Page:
“Lonely Ain’t Easy” feels like it could have been the song that convinced Isbell to throw in with Barham and company; he has to have played a role in giving this stately ballad the keystone number three slot on the record. “The only thing certain is we end up alone,” sings Barham, weariness creeping into his voice. “See I followed the rules and I played the part / And all I’ve got left is this tin man heart… Lonely ain’t easy / Lonely ain’t kind / Lonely won’t leave me / She’s a good friend of mine.” The flair and wit of Barham’s words coupled with his passionate delivery multiplies their impact.

Around this point in many albums you begin to listen for a drop-off in quality, but it never comes. “Abe Lincoln” is a terrific jangly rocker with a ringing solo and a killer closing line: “Staring out the window like an angel divine / Just another kiss that will never be mine.” The steady-building road ballad “Jacksonville” finds Barham doing his best Springsteen, making you feel like the stakes he’s singing about are real: “If I make it out alive, I‘ll call, you know I will / If I can just survive just one more night in Jacksonville.”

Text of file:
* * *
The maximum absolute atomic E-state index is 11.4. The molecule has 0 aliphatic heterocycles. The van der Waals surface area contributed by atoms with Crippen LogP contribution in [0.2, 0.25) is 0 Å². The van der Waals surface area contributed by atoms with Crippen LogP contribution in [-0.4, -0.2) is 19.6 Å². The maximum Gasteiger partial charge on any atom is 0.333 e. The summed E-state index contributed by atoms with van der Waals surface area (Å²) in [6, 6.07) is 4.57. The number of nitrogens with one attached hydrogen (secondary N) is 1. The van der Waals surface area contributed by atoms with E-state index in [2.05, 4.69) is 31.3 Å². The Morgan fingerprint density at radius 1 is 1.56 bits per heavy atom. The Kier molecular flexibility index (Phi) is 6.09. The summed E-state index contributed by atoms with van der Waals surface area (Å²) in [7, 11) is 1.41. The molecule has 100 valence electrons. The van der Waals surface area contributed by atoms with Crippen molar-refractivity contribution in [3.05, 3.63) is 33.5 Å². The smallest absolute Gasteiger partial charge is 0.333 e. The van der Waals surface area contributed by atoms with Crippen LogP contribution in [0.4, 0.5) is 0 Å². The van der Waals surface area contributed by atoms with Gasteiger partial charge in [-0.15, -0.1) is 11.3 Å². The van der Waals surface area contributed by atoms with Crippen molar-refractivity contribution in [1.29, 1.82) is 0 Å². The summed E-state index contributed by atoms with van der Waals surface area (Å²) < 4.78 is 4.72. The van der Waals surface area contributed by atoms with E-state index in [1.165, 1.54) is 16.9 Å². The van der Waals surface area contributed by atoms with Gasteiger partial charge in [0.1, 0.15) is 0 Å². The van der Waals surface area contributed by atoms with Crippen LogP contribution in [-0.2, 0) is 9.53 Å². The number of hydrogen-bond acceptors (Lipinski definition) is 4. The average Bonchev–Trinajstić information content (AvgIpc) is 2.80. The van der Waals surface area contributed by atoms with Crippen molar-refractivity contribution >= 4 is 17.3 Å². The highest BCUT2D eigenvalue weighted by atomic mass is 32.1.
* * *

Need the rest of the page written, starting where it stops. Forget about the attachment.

The ghost of Bruce similarly haunts the gritty, anthemic title track, whose relentless backbeat, thrumming Hammond organ and fulsome background vocal choruses specifically call back to Born To Run, even as steel guitar provides a winsome cry at the heart of the song. “Every night I’m my own worst enemy / I’ll find a way to quit when they bury me / ’Cause I can’t turn down the drinks when they’re free.” (Thankfully, Barham got sober in the mid-twenty-teens, a couple of years after Isbell did.)